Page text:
James C:
> There is a clear semantic distinction between
> "because" and E. "as, since", F. "car", D. "denn"
> etc.  So I'm not surprised that Ia has both "proque"
> and "nam".

I'm with Todd Moody, because/since I don't see a
difference between "because" and "since".  If you
mean "between 'why' and 'because'", then I am not
surprised either.

More importantly, however, is that when discussing
Interlingua it is legitimate to ask the question
of what it even means for Interlingua to "have"
something.  The answer is not as straight forward
for Interlingua as it is for other languages and
projects because for Interlingua there are great
variations in the fundamental conceptions of what
Interlingua even is.

Consider what Ingvar recently posted on this topic:

     "Nam"  es pur latino classic e  pro
     isto illos non sta inter [ ] in IED.

What this means (and forgive me if you're already
acquainted with this detail) is that this word was
included in the IED simply because it was on a list
of Latin words which someone in IALA thought would
be useful.  They are not a product of the methodology
which produced the bulk of the vocabulary in the
dictioanry.  Unlike the square-bracket words (which
are also "not necessarily" a product of this
methodology), they are not marked in any way in the
IED.  For someone whose conception of Interlingua
rejects the idea that words can be arbitrarily added,
Interlingua does *not* have the word "nam" since there
is no support for this word in the conventional

Of course, for someone with a different conception of
what Interlingua is, this is not a problem.  Still,
a statement like "Interlingua has X" strikes me as
overly simplistic.

For the record, my conception of "what Interlingua is"
includes basically anything which I expect that the
majority of Interlingua speakers will understand or
be able to find in their dictionaries, although within
reason compared to actual usage so as not to drive
too many people away from my texts.  (I myself try
to avoid texts which include too many particles which
are found neither in the IED, nor supported by the
conventional linguas fontes - English, French,
Italian, and Spanish/Portugese.)  As a result of this
conception, I will use proque, perque, and nam -- all
in fairly wide use, as well as more rare words such as
"saepe" which comes to mind more easily than the
alternative "sovente".  I'd even use "[mox]" if I
could remember what it meant.  In addition, I use a
few Esperanto words in Interlingua guise such as
"presque" which nobody has ever misunderstood.  (This
is in contrast to words like "se" (if) which should
always be seen as a lapsus linguae in any of my
Interlingua texts.)

So, is there not an extent to which it can be said
that Interlingua *has* the word "presque" (by virtue
of the fact that it looks like Interlingua and is
understood by nearly all speakers of Interlingua),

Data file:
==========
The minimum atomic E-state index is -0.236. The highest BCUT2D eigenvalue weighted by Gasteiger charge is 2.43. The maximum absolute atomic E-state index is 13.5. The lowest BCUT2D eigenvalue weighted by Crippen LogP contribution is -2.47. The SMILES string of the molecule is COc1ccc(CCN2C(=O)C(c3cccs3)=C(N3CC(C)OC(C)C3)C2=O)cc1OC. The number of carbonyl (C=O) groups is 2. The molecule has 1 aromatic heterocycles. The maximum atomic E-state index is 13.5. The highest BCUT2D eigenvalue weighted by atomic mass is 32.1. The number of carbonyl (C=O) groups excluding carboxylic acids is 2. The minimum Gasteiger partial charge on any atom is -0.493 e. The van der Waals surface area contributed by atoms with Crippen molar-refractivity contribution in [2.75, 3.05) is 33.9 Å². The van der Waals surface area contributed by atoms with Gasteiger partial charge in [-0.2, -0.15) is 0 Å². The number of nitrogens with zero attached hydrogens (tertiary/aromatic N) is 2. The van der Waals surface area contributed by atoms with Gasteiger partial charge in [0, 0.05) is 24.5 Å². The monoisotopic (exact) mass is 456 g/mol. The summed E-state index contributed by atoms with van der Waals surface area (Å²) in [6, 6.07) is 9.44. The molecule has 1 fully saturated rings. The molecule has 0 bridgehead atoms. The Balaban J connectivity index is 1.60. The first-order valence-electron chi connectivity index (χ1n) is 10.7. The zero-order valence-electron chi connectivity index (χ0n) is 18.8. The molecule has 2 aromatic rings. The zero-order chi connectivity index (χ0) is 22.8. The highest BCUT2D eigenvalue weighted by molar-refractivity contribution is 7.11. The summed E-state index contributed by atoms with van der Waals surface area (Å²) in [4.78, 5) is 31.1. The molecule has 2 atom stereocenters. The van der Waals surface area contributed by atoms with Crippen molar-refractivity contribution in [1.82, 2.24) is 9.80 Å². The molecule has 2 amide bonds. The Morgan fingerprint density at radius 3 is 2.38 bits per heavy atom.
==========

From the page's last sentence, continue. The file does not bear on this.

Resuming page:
in spite of the fact that it is rarely used (only by
myself and a few people who have accidently learned
the word because of my "imbroliamento") and is found
in none of their dictionaries?

> Ido also takes "nam" from Latin,

As does the reform project of 1894.  This similarity
is commonly (and speciously) used by Idists to suggest
that Zamenhof secretly loved Ido.

> Esp takes F "car" and puts a random hat on the c
> so it becomes "char" (!).  Jespersen in Novial
> took "den" from Ger.

Never expect James to pass up an opportunity for a
dig at Esperanto.  Having seen many people learn the
word "char" (often written as "car" with a hat on the
C) without problem, I can only interpret this dig as
hair splitting or sour grapes.

Digging a bit deeper in this thread, I see that
Ingvar Stenström <[log in to unmask]> wrote:

> "Nam" in latino e Interlingua es un conjunction
> explicative, differente in su signification de
> "proque", que es un conjunction causal.

I must admit that I don't really understand this - on
at least two different levels.  First, I do not "feel"
a difference between an "explanation" and a "cause."
If you are saying that there is a difference between
the two sentences listed below, I honestly have no
idea what that difference could possibly be.  I'd
welcome an explanation.

- Ille non poteva venir. proque ille es malade,
- Ille non pote venir, nam ille es malade,

On another level, though, the question needs to be
asked on what basis can meaning even be established
within Interlingua.  If on the basis of the IED, we're
left with "proque=because/nam=for".  According to my
English dictionary, BECAUSE and FOR are different only
in nuance.  If we can refer back to the orgiginal
Latin meaning, perhaps my occasional use of "num" as
an emphatic negative form of "esque" is more justified
than I thought.

Amike salutas,
Thomas/Tomaso ALEXANDER.
---Anything below this line is not from Thomas ---

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